Friday, October 12, 2007

UV-Advanced Oxidation Seminar

In an earlier post, we took a look at the use of ultraviolet (UV) radiation for advanced oxidation treatment of organic chemicals in recycled water.

Most of that post was based on work undertaken at Duke University (USA) by Associate Professor Karl Linden and his research group.

Now we are very fortunate to have the opportunity to learn more about this important topic from Karl as he visits the University of New South Wales to give a seminar. This is a free public seminar and all interested persons are welcome to attend.

Ultraviolet light: Beyond water disinfection

Associate Professor Karl G. Linden
Duke University, NC, USA

DATE: Wednesday, October 24 2007
TIME: 12-1pm
VENUE: Room 701, Civil & Environmental Engineering (Building H20), University of New South Wales.


Although used in wastewater disinfection for years, ultraviolet light technology has only recently been seriously considered for drinking water treatment.

Because of its singularly high efficiency for inactivating protozoan pathogens, such as Cryptosporidium and Giardia, UV is now expected to be widely adopted for water treatment disinfection in the coming years.

But there is another side of UV not widely appreciated - that of contaminant remediation via photolysis and oxidation processes, specifically for water reuse.

UV mediated destruction of chemical contaminants is a very promising treatment process with interesting fundamental research opportunities and practical applications for indirect potable reuse.

This seminar will provide an overview of where UV technology for water treatment has been, and focus on the fundamentals of UV based remediation, drawing on our recent research findings for conventional and emerging environmental pollutants of concern in water including N-nitrosodimethylamine (NDMA), pharmaceuticals, and endocrine disrupters.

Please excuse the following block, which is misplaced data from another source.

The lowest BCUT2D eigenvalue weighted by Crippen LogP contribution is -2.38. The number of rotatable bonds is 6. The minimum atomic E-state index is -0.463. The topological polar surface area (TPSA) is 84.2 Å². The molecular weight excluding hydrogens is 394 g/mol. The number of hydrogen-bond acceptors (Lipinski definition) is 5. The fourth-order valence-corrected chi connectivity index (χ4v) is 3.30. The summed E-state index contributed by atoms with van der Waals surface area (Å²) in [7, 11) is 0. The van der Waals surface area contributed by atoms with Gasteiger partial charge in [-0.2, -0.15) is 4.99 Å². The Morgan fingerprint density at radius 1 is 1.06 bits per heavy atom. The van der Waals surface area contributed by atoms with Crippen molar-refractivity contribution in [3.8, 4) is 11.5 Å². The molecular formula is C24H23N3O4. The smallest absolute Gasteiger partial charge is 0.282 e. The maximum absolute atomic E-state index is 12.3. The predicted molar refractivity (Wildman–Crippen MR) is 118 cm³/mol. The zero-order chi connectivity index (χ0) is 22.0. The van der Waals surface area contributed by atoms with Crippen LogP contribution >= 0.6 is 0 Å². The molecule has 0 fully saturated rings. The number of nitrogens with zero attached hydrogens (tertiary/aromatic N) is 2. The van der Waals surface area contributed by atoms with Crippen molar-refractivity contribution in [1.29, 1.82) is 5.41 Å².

Some related recent Linden Group publications:

Chen, P.J., Kullman, S.W., Hinton, D., Linden, K.G. (2007) "Comparisons of Low- and Medium- Pressure UV lamps on the Removal of Bisphenol A Estrogenic Activity in Water following Direct Photolysis and UV/H2O2 Oxidation Processes" Chemosphere, Vo. 68, No. 6, 1041-1049.

Rosenfeldt, E.J., Linden, K.G., (2007) "Hydroxyl radical formation during the UV/H2O2 processes: The ROH/UV concept" Environmental Science and Technology. Vol. 41, No. 7, 2548-2553

Rosenfeldt, E.J., Chen, P.J., Kullman, S.W., Linden, K.G., (2007) "Destruction of estrogenic activity in water using UV advanced oxidation" Science of the Total Environment, Vol. 377, No. 1, 105-113.

Chen, P.J., Rosenfeldt, E.J., Kullman, S.W., Hinton, D., Linden, K.G. (2007) "Biological Assessments of a Mixture of Endocrine Disruptors at Environmentally Relevant Concentrations in Water following UV/H2O2 Oxidation" Science of the Total Environment, Vol. 376, No. 1-3, 18-26.

Shemer, H., Linden, K.G. (2007) "Aqueous photodegradation and toxicity of the polycyclic aromatic hydrocarbons fluorene, dibenzofuran and dibenzothiophene", Water Research, Vol. 41, No 4, 853-861.